Billy Porter Opens Up About Being HIV-Positive
“I’d never been given the luxury to even think about self-care or balance on any level before. It’s like I had to just keep going. COVID created a safe space for me to stop and reflect and deal with the trauma in my life,” he said. “In the last year, I started real trauma therapy to begin the process of healing. I started peeling back all these layers: having been sent to a psychologist at age 5 because I came out of the womb a big old queen; being sexually abused by my stepfather from the time I was 7 to the time I was 12; coming out at 16 in the middle of the AIDS crisis. There has never been a moment that I’ve not been in trauma.”
Porter explained how working on projects such as Kinky Boots and Pose helped him process his trauma surrounding his childhood abuse, and his shame regarding HIV. Eventually, after getting married to his husband Adam Smith in 2017, Porter came to the realization that he needed to be able to move past his shame in order to lead a fulfilling life. “I survived so that I could tell the story. That’s what I’m here for,” he said. “Now I’m trying to have a family; now it’s not just me. It’s time to grow up and move on because shame is destructive — and if not dealt with, it can destroy everything in its path.
One of the first steps in confronting his shame came with revealing his positive status to his mother. Porter said that he kept his HIV status from her largely because he felt he had already burdened her by simply being a queer man. “My mother had been through so much already, so much persecution by her religious community because of my queerness, that I just didn’t want her to have to live through their ‘I told you so’s,'” he explained. “I didn’t want to put her through that. I was embarrassed. I was ashamed. I was the statistic that everybody said I would be. So I’d made a pact with myself that I would let her die before I told her.”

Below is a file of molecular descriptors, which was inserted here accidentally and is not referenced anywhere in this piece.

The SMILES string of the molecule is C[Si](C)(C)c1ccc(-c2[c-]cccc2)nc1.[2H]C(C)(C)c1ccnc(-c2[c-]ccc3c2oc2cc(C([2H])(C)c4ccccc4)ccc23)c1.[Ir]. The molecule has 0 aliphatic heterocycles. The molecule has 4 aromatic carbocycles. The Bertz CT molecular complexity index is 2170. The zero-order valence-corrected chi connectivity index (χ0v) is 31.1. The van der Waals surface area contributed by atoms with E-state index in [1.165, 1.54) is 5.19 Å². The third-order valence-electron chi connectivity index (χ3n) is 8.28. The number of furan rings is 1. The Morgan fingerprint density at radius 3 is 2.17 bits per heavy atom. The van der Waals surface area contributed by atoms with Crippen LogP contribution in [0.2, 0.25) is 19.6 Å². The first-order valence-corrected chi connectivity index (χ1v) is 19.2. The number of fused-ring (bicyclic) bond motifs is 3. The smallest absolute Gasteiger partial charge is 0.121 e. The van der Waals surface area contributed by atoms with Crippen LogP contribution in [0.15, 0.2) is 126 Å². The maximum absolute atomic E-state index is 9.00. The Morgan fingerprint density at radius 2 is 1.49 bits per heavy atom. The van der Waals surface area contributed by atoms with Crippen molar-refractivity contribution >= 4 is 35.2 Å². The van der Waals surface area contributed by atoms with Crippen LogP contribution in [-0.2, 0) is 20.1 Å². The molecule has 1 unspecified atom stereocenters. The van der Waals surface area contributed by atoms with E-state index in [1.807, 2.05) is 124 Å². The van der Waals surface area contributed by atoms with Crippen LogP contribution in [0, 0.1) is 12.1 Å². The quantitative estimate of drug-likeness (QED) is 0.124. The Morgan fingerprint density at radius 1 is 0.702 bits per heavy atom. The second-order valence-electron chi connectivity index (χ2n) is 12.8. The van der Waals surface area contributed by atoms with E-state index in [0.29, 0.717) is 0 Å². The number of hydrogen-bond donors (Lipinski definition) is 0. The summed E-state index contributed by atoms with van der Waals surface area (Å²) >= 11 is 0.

The actor made a plan to visit his mother and tell her in person, but on the last day of shooting Pose season 3, Porter said that he couldn’t hide it anymore, called his mother and told her that he was HIV positive. “She said, ‘You’ve been carrying this around for 14 years? Don’t ever do this again. I’m your mother, I love you no matter what. And I know I didn’t understand how to do that early on, but it’s been decades now,'” he revealed. “And it’s all true. It’s my own shame.”
Today, Porter says his HIV is “completely undetectable,” meaning that his viral load has been reduced to small enough amounts that it can no longer be detected by blood tests, and it can no longer be transmitted through sex. “The truth is the healing. And I hope this frees me. I hope this frees me so that I can experience real, unadulterated joy, so that I can experience peace, so that I can experience intimacy, so that I can have sex without shame,” he said. “This is for me. I’m doing this for me. I have too much s— to do, and I don’t have any fear about it anymore. I told my mother — that was the hurdle for me. I don’t care what anyone has to say. You’re either with me or simply move out of the way.”
Read Porter’s full story with The Hollywood Reporter here.